Billy lived alone in a corridor and wore blue silk drawers. On wash day, Mammy closed the curtains on our kitchen window so she couldn’t see them on Billy’s clothes line. He had a matching vest, a bit frayed at the edges, but without the faint brown stain on the drawers.
He was a Roman Catholic and we were Protestants, but Mammy did her duty and sent me round to Billy’s house every Sunday with a bowl of stew. I had to go out of the front door, which opened directly on to the street, because what was the point in doing a good deed if nobody knew about it?
It was only a few steps to Billy’s front door, just enough time to shove a couple of spoonfuls of stew into my mouth and return the spoon to the bowl. Sometimes, he was waiting behind the net curtain and opened the door before I could kick it.
“Hurry up, get in. I can see Ma McCracken’s curtains twitching.”
“Mammy said can you wash the bowl before you give it back.”
She didn’t, but I never missed a chance to practice my dumb insolence.
“Off you go, out the back way.”
I liked going through Billy’s long, narrow house, surely some kind of architect’s mistake. The narrow living room, barely wide enough to accommodate the front door and the window, led into the bedroom. A glowing Sacred Heart adorned one wall, above a dresser with dusty vials of Holy Water.
Billy was going to Hell, but I wasn’t quite sure why, only that it was something to do with the Pope. His window always got smashed on the Twelfth of July, but he never told the police. No point. My Da fixed it for him and Billy slipped him a bottle of whiskey when Mammy wasn’t looking.
A tiny scullery beyond the bedroom opened on to the communal garden. A quick hop over the dividing wall and I was home again, job done for another week.
I hated the old fucker.
One Sunday in November, after taking Billy’s dinner to him, I overheard a conversation between Mammy and my older sister, Frances, who was getting married in a few weeks. Frances could whinge for Ireland.
“Do we have to invite Billy to the wedding, Mammy?”
“Yes, we do. What would the neighbours think if we didn’t ask him?”
“But he’s – you know –”
“I know, but maybe he won’t come.”
But Billy did come, in spite of being “you know –”. His hair was freshly permed and his overcoat had a velvet collar, which proved to be quite the talking point. I watched him like a hawk all day, but couldn’t work out what “you know –” could possibly mean.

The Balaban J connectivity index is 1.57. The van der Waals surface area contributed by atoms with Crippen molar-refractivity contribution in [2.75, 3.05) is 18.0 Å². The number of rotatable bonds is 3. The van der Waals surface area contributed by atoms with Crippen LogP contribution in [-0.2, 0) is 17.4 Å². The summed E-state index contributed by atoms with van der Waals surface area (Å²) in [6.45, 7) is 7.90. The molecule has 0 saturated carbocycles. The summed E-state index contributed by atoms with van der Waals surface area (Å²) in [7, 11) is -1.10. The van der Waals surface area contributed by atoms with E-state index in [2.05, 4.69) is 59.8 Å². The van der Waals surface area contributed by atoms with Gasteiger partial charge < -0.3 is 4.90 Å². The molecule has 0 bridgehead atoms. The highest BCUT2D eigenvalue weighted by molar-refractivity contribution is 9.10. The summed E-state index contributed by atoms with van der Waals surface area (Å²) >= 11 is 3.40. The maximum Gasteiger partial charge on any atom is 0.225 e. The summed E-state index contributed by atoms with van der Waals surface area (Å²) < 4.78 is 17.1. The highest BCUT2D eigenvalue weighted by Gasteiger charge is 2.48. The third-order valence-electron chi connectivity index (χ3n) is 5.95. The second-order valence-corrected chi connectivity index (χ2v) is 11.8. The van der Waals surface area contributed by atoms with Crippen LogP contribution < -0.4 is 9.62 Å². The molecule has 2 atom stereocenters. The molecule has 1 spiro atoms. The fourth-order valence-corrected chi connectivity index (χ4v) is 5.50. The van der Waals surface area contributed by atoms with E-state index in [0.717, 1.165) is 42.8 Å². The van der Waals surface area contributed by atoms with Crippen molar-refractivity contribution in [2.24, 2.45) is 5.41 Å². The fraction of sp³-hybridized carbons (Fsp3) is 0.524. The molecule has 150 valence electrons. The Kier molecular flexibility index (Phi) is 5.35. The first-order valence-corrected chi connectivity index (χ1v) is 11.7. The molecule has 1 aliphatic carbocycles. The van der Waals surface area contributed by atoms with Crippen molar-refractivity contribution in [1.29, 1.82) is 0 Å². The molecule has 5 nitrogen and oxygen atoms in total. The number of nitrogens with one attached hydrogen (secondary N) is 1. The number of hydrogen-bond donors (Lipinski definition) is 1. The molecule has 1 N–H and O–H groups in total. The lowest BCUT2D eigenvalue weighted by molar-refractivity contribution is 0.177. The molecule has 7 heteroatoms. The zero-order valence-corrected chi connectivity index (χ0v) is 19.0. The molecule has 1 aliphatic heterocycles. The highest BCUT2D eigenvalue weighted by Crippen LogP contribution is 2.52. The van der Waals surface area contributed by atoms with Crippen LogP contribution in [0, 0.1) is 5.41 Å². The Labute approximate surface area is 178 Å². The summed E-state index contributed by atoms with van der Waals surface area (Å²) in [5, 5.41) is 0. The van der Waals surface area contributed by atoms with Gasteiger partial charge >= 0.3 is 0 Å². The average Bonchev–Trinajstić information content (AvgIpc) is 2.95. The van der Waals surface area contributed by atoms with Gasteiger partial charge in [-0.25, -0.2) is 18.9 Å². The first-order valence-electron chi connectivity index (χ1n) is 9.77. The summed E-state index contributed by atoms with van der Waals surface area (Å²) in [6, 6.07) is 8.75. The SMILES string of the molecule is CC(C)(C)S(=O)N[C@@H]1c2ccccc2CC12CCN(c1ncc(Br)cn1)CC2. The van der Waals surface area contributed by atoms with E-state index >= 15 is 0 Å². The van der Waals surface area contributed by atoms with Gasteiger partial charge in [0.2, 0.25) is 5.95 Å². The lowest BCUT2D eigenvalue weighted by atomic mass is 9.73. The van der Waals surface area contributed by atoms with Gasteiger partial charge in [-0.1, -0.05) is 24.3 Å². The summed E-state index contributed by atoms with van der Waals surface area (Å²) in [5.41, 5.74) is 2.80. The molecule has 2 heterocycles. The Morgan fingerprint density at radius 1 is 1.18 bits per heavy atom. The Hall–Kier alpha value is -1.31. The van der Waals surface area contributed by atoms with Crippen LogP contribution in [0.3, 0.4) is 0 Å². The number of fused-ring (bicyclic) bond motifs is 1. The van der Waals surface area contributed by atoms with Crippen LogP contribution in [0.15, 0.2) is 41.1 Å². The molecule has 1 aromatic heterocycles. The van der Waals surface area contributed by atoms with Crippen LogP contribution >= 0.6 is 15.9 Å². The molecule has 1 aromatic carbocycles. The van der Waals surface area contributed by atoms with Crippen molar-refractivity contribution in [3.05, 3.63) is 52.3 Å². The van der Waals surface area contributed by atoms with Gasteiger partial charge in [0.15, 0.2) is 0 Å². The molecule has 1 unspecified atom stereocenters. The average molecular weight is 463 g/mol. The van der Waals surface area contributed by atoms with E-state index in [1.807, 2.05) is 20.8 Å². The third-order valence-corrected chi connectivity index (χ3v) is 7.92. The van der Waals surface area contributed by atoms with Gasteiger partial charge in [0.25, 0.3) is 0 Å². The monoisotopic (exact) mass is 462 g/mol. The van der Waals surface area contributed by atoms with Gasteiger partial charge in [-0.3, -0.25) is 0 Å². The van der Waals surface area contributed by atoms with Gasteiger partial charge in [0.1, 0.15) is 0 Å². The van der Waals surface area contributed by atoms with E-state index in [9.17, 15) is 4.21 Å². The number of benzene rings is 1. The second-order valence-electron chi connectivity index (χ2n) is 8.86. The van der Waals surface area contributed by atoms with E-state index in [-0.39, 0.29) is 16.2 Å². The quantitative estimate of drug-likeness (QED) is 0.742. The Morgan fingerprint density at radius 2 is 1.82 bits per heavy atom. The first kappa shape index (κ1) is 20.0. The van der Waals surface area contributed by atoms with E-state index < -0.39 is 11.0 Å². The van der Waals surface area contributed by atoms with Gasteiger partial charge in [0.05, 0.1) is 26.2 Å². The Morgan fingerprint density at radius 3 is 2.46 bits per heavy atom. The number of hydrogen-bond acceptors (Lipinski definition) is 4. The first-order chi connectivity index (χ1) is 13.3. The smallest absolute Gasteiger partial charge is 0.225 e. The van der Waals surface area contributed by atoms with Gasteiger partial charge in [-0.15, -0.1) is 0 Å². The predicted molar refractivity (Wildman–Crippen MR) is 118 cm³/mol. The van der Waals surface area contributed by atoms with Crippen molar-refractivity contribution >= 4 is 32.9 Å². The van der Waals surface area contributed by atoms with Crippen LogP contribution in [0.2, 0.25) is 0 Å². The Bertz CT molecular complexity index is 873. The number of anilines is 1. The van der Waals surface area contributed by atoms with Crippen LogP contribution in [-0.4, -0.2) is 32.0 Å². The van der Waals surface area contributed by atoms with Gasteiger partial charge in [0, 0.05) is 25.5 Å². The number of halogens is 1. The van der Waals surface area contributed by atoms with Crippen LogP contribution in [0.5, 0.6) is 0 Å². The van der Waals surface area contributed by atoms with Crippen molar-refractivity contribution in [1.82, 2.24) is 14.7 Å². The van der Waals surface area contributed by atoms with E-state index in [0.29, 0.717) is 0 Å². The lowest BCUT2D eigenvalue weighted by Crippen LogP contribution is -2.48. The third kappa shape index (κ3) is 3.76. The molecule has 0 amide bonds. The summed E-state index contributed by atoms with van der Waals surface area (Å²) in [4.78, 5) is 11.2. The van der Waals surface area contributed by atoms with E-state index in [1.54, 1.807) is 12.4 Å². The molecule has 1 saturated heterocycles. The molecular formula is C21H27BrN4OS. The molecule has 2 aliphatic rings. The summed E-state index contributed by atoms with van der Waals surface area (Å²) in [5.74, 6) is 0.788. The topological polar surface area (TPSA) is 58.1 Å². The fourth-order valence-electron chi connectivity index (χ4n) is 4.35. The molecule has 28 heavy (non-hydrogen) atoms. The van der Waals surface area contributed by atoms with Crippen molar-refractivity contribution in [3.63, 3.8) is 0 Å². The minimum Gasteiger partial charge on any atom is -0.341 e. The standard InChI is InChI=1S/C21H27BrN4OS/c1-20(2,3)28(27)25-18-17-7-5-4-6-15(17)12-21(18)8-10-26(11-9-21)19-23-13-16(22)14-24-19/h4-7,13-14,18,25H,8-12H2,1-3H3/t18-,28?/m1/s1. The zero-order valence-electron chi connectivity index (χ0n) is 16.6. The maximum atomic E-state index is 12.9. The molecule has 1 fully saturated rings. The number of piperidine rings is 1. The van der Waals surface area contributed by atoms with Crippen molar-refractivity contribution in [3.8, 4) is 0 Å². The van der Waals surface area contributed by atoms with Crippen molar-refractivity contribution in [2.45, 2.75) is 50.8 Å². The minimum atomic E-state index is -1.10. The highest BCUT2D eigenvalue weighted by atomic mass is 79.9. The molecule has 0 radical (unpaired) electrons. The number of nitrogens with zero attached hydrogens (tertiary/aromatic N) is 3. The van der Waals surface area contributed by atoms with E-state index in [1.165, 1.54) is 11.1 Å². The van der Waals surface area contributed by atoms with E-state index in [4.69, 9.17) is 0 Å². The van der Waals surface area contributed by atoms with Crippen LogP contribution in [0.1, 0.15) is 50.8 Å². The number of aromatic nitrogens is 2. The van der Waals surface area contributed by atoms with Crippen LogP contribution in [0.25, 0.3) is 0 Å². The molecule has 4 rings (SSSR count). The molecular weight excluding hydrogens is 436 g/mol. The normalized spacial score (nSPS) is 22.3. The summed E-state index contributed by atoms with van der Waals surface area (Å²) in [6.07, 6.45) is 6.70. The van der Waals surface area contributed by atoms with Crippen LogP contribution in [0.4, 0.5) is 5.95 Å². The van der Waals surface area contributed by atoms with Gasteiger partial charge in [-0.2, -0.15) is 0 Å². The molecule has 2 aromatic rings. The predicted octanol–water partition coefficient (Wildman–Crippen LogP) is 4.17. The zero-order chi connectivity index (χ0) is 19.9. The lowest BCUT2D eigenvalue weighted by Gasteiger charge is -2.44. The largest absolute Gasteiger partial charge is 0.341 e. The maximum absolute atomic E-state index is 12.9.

January blew in with sleet and snow. Mammy stepped up Billy’s dinners to twice a week. Well, it was the Christian thing to do. The snow was too deep for me to walk a mile to school, so I was left alone in the empty house while Mammy and Da went to work.
The letterbox thumped and a handful of letters shot through the letterbox. I picked them up and had a quick shuffle. We didn’t get many letters as such, usually just bills, but today there was a lavender-perfumed envelope addressed to Mr. W. McParland of number 22a, Reilly Street.
Well, this was interesting.
We were number 22 and, for the briefest of seconds, I considered walking next door and poppng it through the letterbox. But, lavender perfume? Maybe it was a love letter. Maybe it had stuff in it about ‘doing it’.
No sooner had the thought crossed my mind than I had the envelope ripped open. The writing was flamboyant and written in purple ink with lots of curlicues. I could hardly contain myself, even as I struggled to read it.
My dearest William,
It seems so long since I last saw you, when we ran naked through the grass together.
Boy, this was good.
Unfortunately, that was the best bit. The rest was just a lot of boring arrangements to meet, so I skimmed over it until I got to the bottom of the page.
Yours, in loving friendship,
Harold? That wasn’t a lady’s name. Why would a man write that stuff to another man?
I was so engrossed in this conundrum that I didn’t hear Mammy come home.
“What’s that you’re looking at?”
She held out her hand “Let’s see nothing, then?”
I didn’t have to wait long for a reaction.
“Where did you get this filth?”
Unseen, I stuffed the envelope into my pocket.
“Uh, it was in the dustbin. It was on top when I took the rubbish out.”
She turned on her heel and stormed out into the street, hammering on Billy’s door and shouting for him to come out.
He opened his door and, before he could speak, Mammy was in there.
“You bloody pervert! You’re not fit to live near decent people! And leaving your filth where a child can see it, you’re evil.”
Billy stood open-mouthed, without a clue what she was talking about.
An interested crowd of neighbours were unashamedly gawking at the spectacle, which lent fuel to Mammy’s ire.
“Yes, you can all look! You don’t know what he’s been up to. Things with men!”
Things? What things? Running in the grass?
She caught sight of me, taking everything in and dying to know more.
“And you, get back inside. You’ve seen enough for one day.”
Back to Billy, now ashen-faced and trying to get his hands on the letter.
“Oh, no. This is going to the priest, he’ll know what to do about it.”
There was much, much more as the neighbours felt it was only right that they had a say in the matter. But I didn’t hear it, as the door closed behind me.
After that, there were no more dinners for Billy.